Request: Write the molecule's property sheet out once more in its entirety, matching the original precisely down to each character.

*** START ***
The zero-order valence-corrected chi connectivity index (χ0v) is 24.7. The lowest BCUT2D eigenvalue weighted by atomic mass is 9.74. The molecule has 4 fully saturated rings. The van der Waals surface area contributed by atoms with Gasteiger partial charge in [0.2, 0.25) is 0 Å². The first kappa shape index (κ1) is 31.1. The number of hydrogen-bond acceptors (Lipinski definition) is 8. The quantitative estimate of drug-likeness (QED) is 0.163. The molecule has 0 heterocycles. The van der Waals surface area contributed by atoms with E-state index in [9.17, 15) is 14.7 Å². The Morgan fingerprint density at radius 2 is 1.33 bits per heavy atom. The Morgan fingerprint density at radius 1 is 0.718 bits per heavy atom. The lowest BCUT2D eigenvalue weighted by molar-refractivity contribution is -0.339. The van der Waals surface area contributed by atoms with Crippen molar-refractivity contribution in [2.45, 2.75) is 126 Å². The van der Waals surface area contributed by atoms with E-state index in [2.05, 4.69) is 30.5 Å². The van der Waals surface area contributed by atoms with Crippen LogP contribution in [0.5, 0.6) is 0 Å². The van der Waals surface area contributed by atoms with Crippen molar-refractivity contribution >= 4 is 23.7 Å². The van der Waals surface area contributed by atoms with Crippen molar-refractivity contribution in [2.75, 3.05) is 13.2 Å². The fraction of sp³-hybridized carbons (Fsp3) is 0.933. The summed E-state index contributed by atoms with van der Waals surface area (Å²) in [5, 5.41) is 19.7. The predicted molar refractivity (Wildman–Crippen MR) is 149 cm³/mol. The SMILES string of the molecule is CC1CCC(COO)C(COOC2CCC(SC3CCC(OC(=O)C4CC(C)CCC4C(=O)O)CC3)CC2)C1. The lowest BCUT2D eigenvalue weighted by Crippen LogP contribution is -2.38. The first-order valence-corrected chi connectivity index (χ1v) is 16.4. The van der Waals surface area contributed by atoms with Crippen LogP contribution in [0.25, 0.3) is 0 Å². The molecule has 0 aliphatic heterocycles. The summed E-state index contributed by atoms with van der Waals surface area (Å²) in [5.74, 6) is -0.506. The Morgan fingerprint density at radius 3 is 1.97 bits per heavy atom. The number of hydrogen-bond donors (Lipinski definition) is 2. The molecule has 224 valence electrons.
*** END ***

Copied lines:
The zero-order valence-corrected chi connectivity index (χ0v) is 24.7. The lowest BCUT2D eigenvalue weighted by atomic mass is 9.74. The molecule has 4 fully saturated rings. The van der Waals surface area contributed by atoms with Gasteiger partial charge in [0.2, 0.25) is 0 Å². The first kappa shape index (κ1) is 31.1. The number of hydrogen-bond acceptors (Lipinski definition) is 8. The quantitative estimate of drug-likeness (QED) is 0.163. The molecule has 0 heterocycles. The van der Waals surface area contributed by atoms with E-state index in [9.17, 15) is 14.7 Å². The Morgan fingerprint density at radius 2 is 1.33 bits per heavy atom. The Morgan fingerprint density at radius 1 is 0.718 bits per heavy atom. The lowest BCUT2D eigenvalue weighted by molar-refractivity contribution is -0.339. The van der Waals surface area contributed by atoms with Crippen molar-refractivity contribution in [2.45, 2.75) is 126 Å². The van der Waals surface area contributed by atoms with E-state index in [2.05, 4.69) is 30.5 Å². The van der Waals surface area contributed by atoms with Crippen LogP contribution in [0.5, 0.6) is 0 Å². The van der Waals surface area contributed by atoms with Crippen molar-refractivity contribution >= 4 is 23.7 Å². The van der Waals surface area contributed by atoms with Crippen molar-refractivity contribution in [2.75, 3.05) is 13.2 Å². The fraction of sp³-hybridized carbons (Fsp3) is 0.933. The summed E-state index contributed by atoms with van der Waals surface area (Å²) in [5, 5.41) is 19.7. The predicted molar refractivity (Wildman–Crippen MR) is 149 cm³/mol. The SMILES string of the molecule is CC1CCC(COO)C(COOC2CCC(SC3CCC(OC(=O)C4CC(C)CCC4C(=O)O)CC3)CC2)C1. The lowest BCUT2D eigenvalue weighted by Crippen LogP contribution is -2.38. The first-order valence-corrected chi connectivity index (χ1v) is 16.4. The van der Waals surface area contributed by atoms with Crippen LogP contribution in [0.25, 0.3) is 0 Å². The molecule has 0 aliphatic heterocycles. The summed E-state index contributed by atoms with van der Waals surface area (Å²) in [5.74, 6) is -0.506. The Morgan fingerprint density at radius 3 is 1.97 bits per heavy atom. The number of hydrogen-bond donors (Lipinski definition) is 2. The molecule has 224 valence electrons.